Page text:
Michael

PostPosted: Fri Apr 09, 2010 11:12 am
by GURL
DrSlony wrote:AlexandreJ could you please give a definite answer as to when we should use "Adjust lens distortion", "Advanced distortion" and no distortion optimization?

Sometimes the "definitive answer" does not exist.

Though pano optimization is certainly less complex, it's a bit like weather forecast: many of the laws that rule weather are well understood (but accuracy may vary), many data are available (but not all relevant data are known), it often works but sometimes fails...

Examples:

The actual size of my camera sensor is not taken into account by it's firmware (!) so that EXIF data are inaccurate and fisheye FOV is obviously wrong. I decided to make some tests to know whether manually entering a more accurate value would help but missed to enter the decimal point: Autopano was able to find a correct stitch using a x 10 completely stupid focal length value. I can't conclude that focal length is useless, just know that it's sometimes useless.

Michael wrote:Does this mean that if I use a program such as DxO Optics Pro (which corrects for lens distortion) that I should always turn "Adjust lens distortion" off?

I'm afraid that, if possible, a definitive answer to this question would be unpractical and useless...

PostPosted: Fri Apr 09, 2010 11:28 am
by hankkarl
MJSfoto1956 wrote:Does this mean that if I use a program such as DxO Optics Pro (which corrects for lens distortion) that I should always turn "Adjust lens distortion" off?

Michael

On some panos, I start with lens correction off, then make sure that all the links are good, then turn it on.

PostPosted: Fri Apr 09, 2010 3:49 pm
by klausesser
hankkarl wrote:On some panos, I start with lens correction off, then make sure that all the links are good, then turn it on.

Cool, man! :cool: - i´ll try that.

I usually disable lens correction and advanced lens correction - i learned it´s for fisheyes and advanced is for slightly off-centered fisheyes. Right?

With a Nikon 10,5mm i use lens correction but no advanced. Works ok.

I use manual Nikon lenses on Canons.

best, Klaus

PostPosted: Fri Apr 09, 2010 6:01 pm
by hankkarl
The issue is that if APP finds a bad link between pictures (ie a link that shouldn't be there) it will distort those images, and then never "undistort" them fully--it seems that they never quite go back to where the other images are.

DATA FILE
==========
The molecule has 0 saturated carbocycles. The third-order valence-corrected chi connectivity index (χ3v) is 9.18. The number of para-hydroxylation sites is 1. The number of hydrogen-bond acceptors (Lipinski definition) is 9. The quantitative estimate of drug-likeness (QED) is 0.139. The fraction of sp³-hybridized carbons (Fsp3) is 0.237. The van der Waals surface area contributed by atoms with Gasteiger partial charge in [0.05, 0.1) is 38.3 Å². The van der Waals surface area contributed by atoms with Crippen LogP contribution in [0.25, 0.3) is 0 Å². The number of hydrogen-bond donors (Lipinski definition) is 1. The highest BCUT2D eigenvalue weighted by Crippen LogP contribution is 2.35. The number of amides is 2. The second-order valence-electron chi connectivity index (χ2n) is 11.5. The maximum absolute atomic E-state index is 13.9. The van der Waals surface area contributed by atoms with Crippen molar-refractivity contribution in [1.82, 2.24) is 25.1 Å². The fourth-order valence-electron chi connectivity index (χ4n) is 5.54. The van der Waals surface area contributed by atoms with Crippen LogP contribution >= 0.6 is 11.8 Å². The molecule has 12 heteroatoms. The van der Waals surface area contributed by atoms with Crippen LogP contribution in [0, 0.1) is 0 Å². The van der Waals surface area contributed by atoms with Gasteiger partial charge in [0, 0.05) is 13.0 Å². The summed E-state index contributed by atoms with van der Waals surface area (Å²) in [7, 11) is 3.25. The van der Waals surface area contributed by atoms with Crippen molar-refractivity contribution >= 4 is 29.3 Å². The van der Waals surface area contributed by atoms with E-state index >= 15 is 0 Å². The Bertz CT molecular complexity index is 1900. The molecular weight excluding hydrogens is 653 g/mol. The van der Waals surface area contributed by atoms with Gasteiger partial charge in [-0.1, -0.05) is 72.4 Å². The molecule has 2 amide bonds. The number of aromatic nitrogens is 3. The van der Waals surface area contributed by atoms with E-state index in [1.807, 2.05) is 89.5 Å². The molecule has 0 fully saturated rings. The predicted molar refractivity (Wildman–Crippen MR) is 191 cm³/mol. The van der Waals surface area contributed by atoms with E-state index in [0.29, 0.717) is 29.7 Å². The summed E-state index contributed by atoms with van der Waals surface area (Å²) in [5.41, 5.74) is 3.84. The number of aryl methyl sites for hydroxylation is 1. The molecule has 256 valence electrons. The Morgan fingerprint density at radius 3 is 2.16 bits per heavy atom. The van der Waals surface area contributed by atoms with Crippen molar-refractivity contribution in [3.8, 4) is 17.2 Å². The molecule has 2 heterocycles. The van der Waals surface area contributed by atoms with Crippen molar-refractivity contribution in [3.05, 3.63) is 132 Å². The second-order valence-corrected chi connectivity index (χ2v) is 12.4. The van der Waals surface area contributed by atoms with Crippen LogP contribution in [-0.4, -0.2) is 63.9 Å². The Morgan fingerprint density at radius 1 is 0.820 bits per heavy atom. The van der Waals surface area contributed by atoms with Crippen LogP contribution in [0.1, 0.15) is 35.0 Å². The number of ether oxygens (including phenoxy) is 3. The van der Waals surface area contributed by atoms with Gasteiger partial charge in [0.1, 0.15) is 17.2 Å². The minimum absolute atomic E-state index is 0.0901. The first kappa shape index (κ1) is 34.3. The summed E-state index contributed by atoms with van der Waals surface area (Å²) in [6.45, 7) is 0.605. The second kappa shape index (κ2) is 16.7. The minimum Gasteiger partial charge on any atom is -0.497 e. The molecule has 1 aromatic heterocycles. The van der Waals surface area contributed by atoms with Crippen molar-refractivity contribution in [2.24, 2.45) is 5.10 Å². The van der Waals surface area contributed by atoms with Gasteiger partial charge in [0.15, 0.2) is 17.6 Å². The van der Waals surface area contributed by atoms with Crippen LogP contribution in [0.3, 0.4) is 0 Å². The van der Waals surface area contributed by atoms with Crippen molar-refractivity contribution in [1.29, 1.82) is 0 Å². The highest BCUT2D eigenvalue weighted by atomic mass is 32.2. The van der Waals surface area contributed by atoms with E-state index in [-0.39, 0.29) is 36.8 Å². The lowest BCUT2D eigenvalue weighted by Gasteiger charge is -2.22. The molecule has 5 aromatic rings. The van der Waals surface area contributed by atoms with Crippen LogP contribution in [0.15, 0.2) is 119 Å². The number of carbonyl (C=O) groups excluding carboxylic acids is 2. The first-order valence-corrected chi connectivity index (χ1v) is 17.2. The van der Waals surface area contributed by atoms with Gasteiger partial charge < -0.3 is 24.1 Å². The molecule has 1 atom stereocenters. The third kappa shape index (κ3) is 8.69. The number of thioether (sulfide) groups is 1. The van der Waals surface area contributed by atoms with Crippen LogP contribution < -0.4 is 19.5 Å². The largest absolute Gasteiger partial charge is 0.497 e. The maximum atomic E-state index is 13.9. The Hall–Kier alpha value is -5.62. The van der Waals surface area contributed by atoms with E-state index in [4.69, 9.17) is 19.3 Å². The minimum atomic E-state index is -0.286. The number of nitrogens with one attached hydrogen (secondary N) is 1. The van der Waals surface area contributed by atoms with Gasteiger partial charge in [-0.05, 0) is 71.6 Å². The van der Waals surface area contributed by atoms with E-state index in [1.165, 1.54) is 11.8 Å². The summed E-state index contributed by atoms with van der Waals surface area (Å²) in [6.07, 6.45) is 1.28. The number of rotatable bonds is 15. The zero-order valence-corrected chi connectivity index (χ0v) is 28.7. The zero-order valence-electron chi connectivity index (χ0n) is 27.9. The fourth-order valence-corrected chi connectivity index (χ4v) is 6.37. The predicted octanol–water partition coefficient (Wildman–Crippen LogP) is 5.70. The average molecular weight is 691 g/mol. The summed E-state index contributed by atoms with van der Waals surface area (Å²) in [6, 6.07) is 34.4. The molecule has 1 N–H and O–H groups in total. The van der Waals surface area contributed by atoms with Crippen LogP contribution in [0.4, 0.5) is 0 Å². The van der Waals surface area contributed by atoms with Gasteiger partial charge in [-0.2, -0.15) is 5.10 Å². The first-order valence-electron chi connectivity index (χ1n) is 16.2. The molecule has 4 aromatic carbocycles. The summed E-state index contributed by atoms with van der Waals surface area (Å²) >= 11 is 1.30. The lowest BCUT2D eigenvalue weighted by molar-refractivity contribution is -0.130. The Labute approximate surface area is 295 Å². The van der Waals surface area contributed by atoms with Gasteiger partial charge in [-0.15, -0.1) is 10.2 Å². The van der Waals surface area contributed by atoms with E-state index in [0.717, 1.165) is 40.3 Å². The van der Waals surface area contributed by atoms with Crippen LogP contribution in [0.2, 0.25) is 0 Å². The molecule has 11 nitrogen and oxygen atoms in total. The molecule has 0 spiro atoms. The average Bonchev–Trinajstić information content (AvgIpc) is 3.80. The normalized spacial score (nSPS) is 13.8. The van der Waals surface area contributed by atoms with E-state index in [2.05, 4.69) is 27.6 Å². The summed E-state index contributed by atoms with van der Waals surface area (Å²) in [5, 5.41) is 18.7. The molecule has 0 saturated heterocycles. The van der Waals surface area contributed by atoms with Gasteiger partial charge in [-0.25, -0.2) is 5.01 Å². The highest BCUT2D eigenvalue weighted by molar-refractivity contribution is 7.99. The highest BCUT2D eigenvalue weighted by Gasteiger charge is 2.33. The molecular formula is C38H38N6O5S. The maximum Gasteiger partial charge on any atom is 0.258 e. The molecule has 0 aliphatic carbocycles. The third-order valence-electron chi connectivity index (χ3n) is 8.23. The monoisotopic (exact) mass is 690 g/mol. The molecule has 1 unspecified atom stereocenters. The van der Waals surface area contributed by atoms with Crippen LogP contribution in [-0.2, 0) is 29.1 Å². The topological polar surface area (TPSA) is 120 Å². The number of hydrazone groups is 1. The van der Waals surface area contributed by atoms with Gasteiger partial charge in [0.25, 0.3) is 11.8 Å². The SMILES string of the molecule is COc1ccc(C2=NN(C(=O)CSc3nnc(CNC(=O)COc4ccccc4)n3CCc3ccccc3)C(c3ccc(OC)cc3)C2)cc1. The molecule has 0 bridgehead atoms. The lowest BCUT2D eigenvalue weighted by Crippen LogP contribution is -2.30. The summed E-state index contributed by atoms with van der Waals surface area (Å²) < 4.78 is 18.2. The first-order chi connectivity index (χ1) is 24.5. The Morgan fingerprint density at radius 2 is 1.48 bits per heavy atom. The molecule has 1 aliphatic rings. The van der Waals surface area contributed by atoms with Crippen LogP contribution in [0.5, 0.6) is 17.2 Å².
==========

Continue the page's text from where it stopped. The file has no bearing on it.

Lens correction has gotten a lot better since 1.4.x, so I try stitching with lens correction on, and if the pano is really bad, I'll restitch with lens correction off, then go in and fix the links and turn lens correction on.

But if I'm doing a high quality pano, I'll start with lens correction off.

PostPosted: Fri Apr 09, 2010 9:57 pm
by MJSfoto1956
My (anecdotal) observations regarding "Adjust lens distortion" checkbox together with DxO Optics Pro RAW conversion prior to APP:

- long lenses w/ matching DxO profile (doesn't seem to matter what setting you use)
- long lenses w/o matching DxO profile (doesn't seem to matter what setting you use)
- wide lenses w/ matching DxO profile (always better with it off)
- wide lenses w/o matching DxO profile (always better with it on)

In other words, it seems that APP is trying to correct for barrel distortion for *any* lens that it considers to be wide angle. Since DxO already corrects for all lens distortion, you end up with "over correction" and subsequently poor stitches no matter how accurate your control points. In my case, now that all my lenses have DxO profiles, I have permanently turned this value off and the quality of stitching has improved noticeably. YMMV.

Michael

PostPosted: Sat Apr 10, 2010 11:28 am
by GURL
MJSfoto1956 wrote:- wide lenses w/ matching DxO profile (always better with it off)
- wide lenses w/o matching DxO profile (always better with it on)

How wide your wide lenses are would be interesting to know. For zooms, it could happen that the conclusion which applies at one end do not apply at the other end (but, perhaps, you are avoiding using zoom lenses...)
Whether the resulting panorama FOV matters or not would be interesting to know, too.

This being said, the way to follow is certainly to make tests like the ones you have done before deciding to use or not to use Autopano distortion correction.

Notes: "lens distortion" is a rather vague expression. For example whether in Autopano parlance this includes lens versus sensor misalignment corrections (as shown in the fisheye crop-circle window) or not would be interesting to know.
Likewise, barrel correction by a RAW converter should change the width / height ratio of the resulting image (the diagonal FOV is reduced.)
Anti-shake recent DSLR feature (wich moves the sensor in X and Y directions) if used (or forgotten) with very wide lenses could explain some stitcher failures.
[...]

PostPosted: Wed Apr 14, 2010 9:48 pm
by MJSfoto1956
In my case wide = 18mm and 24mm using an 18-135mm zoom on a D200 (35mm equivalent of 27mm)

In my case long = 80mm, 135mm, 180mm, and 200mm (mostly zooms) on a D200 (again need to multiply by 1.5x to obtain equivalent 35mm)

Michael